The woman selected to lead the regulation of cannabis in Minnesota announced Friday that she will step down after allegations arose that she sold illegal products at her cannabis store.
The decision comes just one after Gov. Tim Walz (D) appointed Erin DuPree as Minnesota’s first director of the Office of Cannabis Management.
Reports allege that DuPree’s cannabis store, Loonacy, sold products with higher concentrations of tetrahydrocannabinol (THC) than legally allowed, as well as products with ingredients restricted by state law.
“I have never knowingly sold any noncompliant product, and when I became aware of them I removed the products from inventory,” DuPree said in a statement to CBS Minnesota.
“Conducting lawful business has been an objective of my business career,” she continued. “However, it has become clear that I have become a distraction that would stand in the way of the important work that needs to be done.”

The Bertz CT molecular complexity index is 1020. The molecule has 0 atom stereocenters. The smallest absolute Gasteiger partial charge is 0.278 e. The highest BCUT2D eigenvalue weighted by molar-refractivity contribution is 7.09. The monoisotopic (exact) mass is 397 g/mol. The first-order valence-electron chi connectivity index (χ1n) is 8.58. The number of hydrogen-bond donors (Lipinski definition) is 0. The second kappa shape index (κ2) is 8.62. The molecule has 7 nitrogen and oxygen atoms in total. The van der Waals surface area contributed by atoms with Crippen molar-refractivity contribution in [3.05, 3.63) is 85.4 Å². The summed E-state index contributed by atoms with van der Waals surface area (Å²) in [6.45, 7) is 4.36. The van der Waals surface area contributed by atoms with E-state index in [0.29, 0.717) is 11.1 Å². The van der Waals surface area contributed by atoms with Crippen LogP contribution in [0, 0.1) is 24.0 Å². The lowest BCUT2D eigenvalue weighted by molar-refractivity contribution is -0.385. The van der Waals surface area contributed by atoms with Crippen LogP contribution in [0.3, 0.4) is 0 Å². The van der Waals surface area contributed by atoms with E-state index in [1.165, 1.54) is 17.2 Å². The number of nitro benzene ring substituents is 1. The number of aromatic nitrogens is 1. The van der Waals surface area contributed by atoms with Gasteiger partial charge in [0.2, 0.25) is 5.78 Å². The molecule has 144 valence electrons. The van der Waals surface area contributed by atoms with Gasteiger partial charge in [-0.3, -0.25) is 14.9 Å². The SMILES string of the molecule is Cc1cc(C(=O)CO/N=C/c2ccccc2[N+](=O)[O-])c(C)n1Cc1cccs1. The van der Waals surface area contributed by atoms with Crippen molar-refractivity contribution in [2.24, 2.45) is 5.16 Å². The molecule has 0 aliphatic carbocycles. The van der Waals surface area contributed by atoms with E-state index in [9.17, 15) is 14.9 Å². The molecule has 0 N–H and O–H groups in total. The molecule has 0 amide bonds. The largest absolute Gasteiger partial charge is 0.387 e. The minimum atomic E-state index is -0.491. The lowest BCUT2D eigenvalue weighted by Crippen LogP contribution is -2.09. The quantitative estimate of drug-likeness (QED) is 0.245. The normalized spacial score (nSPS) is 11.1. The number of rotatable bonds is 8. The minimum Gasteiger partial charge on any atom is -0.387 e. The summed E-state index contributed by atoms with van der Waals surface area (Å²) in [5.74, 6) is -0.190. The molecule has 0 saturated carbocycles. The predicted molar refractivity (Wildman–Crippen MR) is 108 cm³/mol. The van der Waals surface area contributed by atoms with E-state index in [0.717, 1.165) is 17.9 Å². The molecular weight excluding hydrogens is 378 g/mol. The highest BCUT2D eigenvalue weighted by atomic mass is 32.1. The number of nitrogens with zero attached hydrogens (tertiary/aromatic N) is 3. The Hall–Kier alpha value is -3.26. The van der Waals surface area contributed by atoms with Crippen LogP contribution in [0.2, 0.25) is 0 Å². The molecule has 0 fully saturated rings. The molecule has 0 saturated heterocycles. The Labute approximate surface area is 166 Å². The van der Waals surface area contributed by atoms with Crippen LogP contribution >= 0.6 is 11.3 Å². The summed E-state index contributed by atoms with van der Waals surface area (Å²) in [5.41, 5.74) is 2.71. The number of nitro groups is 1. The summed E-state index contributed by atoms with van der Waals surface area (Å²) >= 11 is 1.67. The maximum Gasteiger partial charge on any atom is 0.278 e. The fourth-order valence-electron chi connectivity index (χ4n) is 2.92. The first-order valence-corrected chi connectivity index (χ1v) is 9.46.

Walz lauded DuPree’s history as a small business owner and entrepreneur in his announcement of her appointment on Thursday.
“With direct experience in Minnesota’s hemp and cannabis industry and over 20 years of success in launching, managing, and growing businesses and organizations, Erin DuPree is an outstanding choice to lead the Office of Cannabis Management,” Walz said. “DuPree is a proven and effective leader, who will be successful in standing up Minnesota’s new adult-use cannabis market and helping Minnesotans succeed in the industry.”
Senior state government aide Charlene Briner, who led the hiring process, remarked on DuPree’s “experience, credibility, and passion” in the same announcement.
Walz moved past DuPree’s resignation and focused on fostering an industry with community trust in his response to the news late Friday.
“We have a responsibility to assure Minnesotans that this emerging market will be safe, lawful, and well-regulated,” Walz said in a statement to the Minneapolis Star Tribune. “We’re making progress toward implementing this work.”
The new agency now still lacks a permanent director. The state’s first non-reservation cannabis shops are scheduled to open in 2025.